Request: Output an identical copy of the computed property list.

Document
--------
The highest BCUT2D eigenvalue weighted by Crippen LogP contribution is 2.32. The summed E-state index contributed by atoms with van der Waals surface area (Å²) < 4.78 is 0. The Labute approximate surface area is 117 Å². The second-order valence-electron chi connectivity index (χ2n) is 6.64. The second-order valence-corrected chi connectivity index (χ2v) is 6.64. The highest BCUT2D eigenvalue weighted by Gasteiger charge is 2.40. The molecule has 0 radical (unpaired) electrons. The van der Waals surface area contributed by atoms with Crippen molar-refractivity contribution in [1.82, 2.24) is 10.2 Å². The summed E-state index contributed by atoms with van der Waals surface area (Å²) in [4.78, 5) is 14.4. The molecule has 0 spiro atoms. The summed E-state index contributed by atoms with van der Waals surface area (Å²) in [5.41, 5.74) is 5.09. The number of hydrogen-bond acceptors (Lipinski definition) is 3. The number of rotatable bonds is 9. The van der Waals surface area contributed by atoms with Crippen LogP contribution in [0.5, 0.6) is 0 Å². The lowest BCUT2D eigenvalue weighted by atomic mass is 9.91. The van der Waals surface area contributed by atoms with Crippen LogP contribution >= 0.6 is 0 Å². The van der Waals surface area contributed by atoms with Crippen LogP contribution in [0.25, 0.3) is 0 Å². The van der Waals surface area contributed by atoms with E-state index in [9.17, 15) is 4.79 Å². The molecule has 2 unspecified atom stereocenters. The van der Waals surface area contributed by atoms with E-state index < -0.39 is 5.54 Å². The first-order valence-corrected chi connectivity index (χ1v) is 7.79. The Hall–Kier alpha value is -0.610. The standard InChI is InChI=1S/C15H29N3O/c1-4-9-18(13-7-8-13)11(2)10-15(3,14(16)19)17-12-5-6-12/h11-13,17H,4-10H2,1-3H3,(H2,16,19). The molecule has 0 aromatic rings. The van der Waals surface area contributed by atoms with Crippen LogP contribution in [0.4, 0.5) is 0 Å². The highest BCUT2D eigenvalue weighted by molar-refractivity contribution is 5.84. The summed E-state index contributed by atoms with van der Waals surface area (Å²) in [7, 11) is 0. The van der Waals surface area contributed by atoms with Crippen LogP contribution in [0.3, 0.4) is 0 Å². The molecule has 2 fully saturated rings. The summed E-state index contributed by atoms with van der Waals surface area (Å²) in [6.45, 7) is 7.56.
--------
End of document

The highest BCUT2D eigenvalue weighted by Crippen LogP contribution is 2.32. The summed E-state index contributed by atoms with van der Waals surface area (Å²) < 4.78 is 0. The Labute approximate surface area is 117 Å². The second-order valence-electron chi connectivity index (χ2n) is 6.64. The second-order valence-corrected chi connectivity index (χ2v) is 6.64. The highest BCUT2D eigenvalue weighted by Gasteiger charge is 2.40. The molecule has 0 radical (unpaired) electrons. The van der Waals surface area contributed by atoms with Crippen molar-refractivity contribution in [1.82, 2.24) is 10.2 Å². The summed E-state index contributed by atoms with van der Waals surface area (Å²) in [4.78, 5) is 14.4. The molecule has 0 spiro atoms. The summed E-state index contributed by atoms with van der Waals surface area (Å²) in [5.41, 5.74) is 5.09. The number of hydrogen-bond acceptors (Lipinski definition) is 3. The number of rotatable bonds is 9. The van der Waals surface area contributed by atoms with Crippen LogP contribution in [0.5, 0.6) is 0 Å². The lowest BCUT2D eigenvalue weighted by atomic mass is 9.91. The van der Waals surface area contributed by atoms with Crippen LogP contribution >= 0.6 is 0 Å². The van der Waals surface area contributed by atoms with Crippen LogP contribution in [0.25, 0.3) is 0 Å². The van der Waals surface area contributed by atoms with E-state index in [9.17, 15) is 4.79 Å². The molecule has 2 unspecified atom stereocenters. The van der Waals surface area contributed by atoms with E-state index < -0.39 is 5.54 Å². The first-order valence-corrected chi connectivity index (χ1v) is 7.79. The Hall–Kier alpha value is -0.610. The standard InChI is InChI=1S/C15H29N3O/c1-4-9-18(13-7-8-13)11(2)10-15(3,14(16)19)17-12-5-6-12/h11-13,17H,4-10H2,1-3H3,(H2,16,19). The molecule has 0 aromatic rings. The van der Waals surface area contributed by atoms with Crippen LogP contribution in [0.4, 0.5) is 0 Å². The highest BCUT2D eigenvalue weighted by molar-refractivity contribution is 5.84. The summed E-state index contributed by atoms with van der Waals surface area (Å²) in [7, 11) is 0. The van der Waals surface area contributed by atoms with Crippen LogP contribution in [0.3, 0.4) is 0 Å². The molecule has 2 fully saturated rings. The summed E-state index contributed by atoms with van der Waals surface area (Å²) in [6.45, 7) is 7.56.